When Yanette Rodriguez lost her job two years ago in the compliance department of a medical-supply company in Miami, she took a vacation.
With 17 years experience in compliance and accounting, the mother of two grown daughters figured it wouldn’t be that hard landing a similar position after her former employer downsized. But last week, Rodriguez and her daughters took the 56th, 57th and 58th places in line for the hiring office of a new Wal-Mart in south Miami-Dade.
“My rent is not going to wait until I get a high-paying job,’’ said Rodriguez, 47. “I’m actually looking for any position available.”
Rodriguez’s extended hunt for a paycheck to match her former $40,000-a-year position continues to run into a discouraging trend in South Florida’ recovery. While job growth is up, a majority of the new positions come from low-paying industries.
The 2007-09 recession hit high-wage industries particularly hard in Miami-Dade: they accounted for 40 percent of the lost jobs, compared to 23 percent of the decline from low-wage industries. In Broward, the loss was roughly equal.
But the recovery hasn’t been as broad-based. More than half of the jobs added to the local economy since the recession began in 2007 came from low-paying industries — including restaurants, retail and hotels, according to a Miami Herald review of federal employment data. Fewer than 30 percent came from high-paying industries, with consulting, higher-education and hospitals leading the way. “We never really slowed down the hiring process, even during the recession,’’ said Corey Heller, vice president of human resources for the Baptist hospital system, Miami-Dade’s largest private employer.
Isabel Madrigal, 35, works as a registered nurse in the ICU unit at Baptist’s main Kendall hospital, and said she felt confident enough about her career to urge her nephew to pursue nursing in college.
“He was debating. I pushed,’’ Madrigal said of the 21-year-old, who recently graduated with a nursing degree from Florida International University. “There are infinite possibilities with nursing. There are so many paths you can take.”
With a payroll of about 15,000 people, Baptist was at the center of producing high-wage jobs in Miami-Dade. Hospitals finished fourth in the county’s list of top job producers since the start of the recession in 2007, adding more than 4,200 positions. With an average yearly pay of $55,000, the hospital sector enjoyed stronger job growth than any of the county’s other high-wage industries, according to federal statistics.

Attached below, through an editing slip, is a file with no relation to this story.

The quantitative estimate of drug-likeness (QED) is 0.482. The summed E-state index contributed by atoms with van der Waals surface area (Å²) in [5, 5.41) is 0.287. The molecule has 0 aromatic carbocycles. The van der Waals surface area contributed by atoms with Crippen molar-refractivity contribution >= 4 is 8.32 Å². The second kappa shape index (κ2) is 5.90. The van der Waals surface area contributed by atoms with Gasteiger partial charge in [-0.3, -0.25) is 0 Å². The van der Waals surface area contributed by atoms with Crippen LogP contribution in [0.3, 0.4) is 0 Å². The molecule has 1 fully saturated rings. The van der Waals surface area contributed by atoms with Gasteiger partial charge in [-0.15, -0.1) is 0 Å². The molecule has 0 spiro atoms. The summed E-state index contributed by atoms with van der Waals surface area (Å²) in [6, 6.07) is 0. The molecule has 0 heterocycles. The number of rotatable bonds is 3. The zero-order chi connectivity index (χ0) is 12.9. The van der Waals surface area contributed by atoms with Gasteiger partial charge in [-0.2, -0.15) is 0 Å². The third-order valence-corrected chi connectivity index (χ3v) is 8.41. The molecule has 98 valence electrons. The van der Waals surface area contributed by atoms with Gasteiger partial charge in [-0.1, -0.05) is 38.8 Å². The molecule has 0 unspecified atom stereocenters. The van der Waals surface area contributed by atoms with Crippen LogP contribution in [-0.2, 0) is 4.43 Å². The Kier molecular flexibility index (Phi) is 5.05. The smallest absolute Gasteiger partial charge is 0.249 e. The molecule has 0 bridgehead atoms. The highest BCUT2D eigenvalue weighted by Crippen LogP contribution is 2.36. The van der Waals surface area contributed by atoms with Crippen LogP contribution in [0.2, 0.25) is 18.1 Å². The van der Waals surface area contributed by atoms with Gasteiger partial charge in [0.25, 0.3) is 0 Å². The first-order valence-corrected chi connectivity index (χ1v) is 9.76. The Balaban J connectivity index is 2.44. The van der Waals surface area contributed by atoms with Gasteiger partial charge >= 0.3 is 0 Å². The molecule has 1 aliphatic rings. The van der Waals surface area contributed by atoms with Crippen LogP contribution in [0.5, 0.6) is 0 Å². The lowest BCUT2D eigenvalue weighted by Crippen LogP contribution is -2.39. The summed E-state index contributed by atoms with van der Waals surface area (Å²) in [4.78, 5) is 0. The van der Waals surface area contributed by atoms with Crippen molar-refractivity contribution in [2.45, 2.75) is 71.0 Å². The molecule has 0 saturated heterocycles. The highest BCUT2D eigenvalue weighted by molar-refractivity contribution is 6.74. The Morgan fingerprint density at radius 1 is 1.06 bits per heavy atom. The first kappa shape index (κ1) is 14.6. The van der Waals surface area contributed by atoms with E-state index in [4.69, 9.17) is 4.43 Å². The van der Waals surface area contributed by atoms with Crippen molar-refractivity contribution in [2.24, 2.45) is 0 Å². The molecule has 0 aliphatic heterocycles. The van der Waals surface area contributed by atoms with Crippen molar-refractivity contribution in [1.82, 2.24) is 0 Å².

Other high-wage industries weren’t so fortunate. Automobile dealers, where the average pay is about $55,000, saw hiring drop 3,200 positions in both Broward and Miami-Dade counties. Architecture and engineering: off 4,800 positions, at an average pay of $68,000. Newspaper and directory publishing, where the pay hovers around $58,000, down 3,200 jobs.
For this story, The Miami Herald analyzed federal employment and wage data from roughly 600 sectors of the local economy, and then did the same with Florida’s other large metropolitan areas and with the overall state economy. In all, we looked at numbers from more than 3,500 hiring sectors from the across the state.
We sorted each sector into three categories: high-paying, meaning the average worker earns at least 120 percent of the overall average wage; low-paying, where the average wage is no more than 80 percent of the overall average, and moderate-paying, which comprises the rest.
Average wages take into account all ranges of salaries in a given industry — from a department-store manager earning six figures to a stocker taking home minimum wage. In Broward the average yearly wage hit $45,000, slightly ahead of Miami-Dade’s $44,000 average. The industries range from the high end of security and commodity brokerages (average wage: $208,000 in Miami-Dade) to clothing stores ($16,600 in Broward). The data show South Florida slightly behind the state when it comes to the revival of high-wage industries. Statewide, low-wage industries make up 48 percent of the new jobs, compared to 53 percent in Miami-Dade and 54 percent in Broward. In Tampa, the numbers look particularly strong: low-wage industries account for only 35 percent of the jobs added since 2007, while high-wage industries added almost 40 percent.
Locally, the portrait of the recovery pieced together by the data also helps show the damage done by the housing bust, corporate retrenchment and severe budget strains suffered by governments at all levels during the last five years. It also emphasizes the central role healthcare dollars and tourism spending play in the region’s economy.
That’s a mixed bag for local economic planners, who have put the growth of high-wage industries as a central goal in the years following the 2007-09 recession. Last year, Miami-Dade’s Beacon Council issued its One Community One Goal plan, which lists about 40 specific sectors targeted for extra support and attention.
Central to the plan is having high schools and colleges add courses to pair students with growing industries. “It would be a shame to grow an industry and have to import a workforce,’’ said Robin Reiter, acting president of the Beacon Council.
Miami-Dade may start a magnet school focused on logistics in partnership with Miami International Airport, home to several growing industries. Air transportation, where the average worker makes about $60,000, added 1,000 jobs since 2007 and support work for the aviation industry (average wage: $38,000) is up 1,500 positions.
Among the other findings from the Herald’s data:
The ranks of public education thinned out in a more severe way in South Florida compared to the rest of the state.
In both Broward and Miami-Dade counties, public schools were the single largest contributor of lost jobs between 2007 and 2012.
Miami-Dade schools employ nearly 7,000 fewer people than they did in 2007 — an 11 percent drop. In Broward, the statistics show an even sharper drop-off: an 18 percent decline thanks to a loss of about 6,900 positions. The numbers account for all types of schools, but public schools dominate the category. More detailed numbers show employment at private schools up in both counties.
School employment hasn’t shown that kind of loss statewide. Florida schools employ 5 percent fewer people than they did in 2007. School employment is down just 1 percent in Orlando and is up 3 percent in Tampa.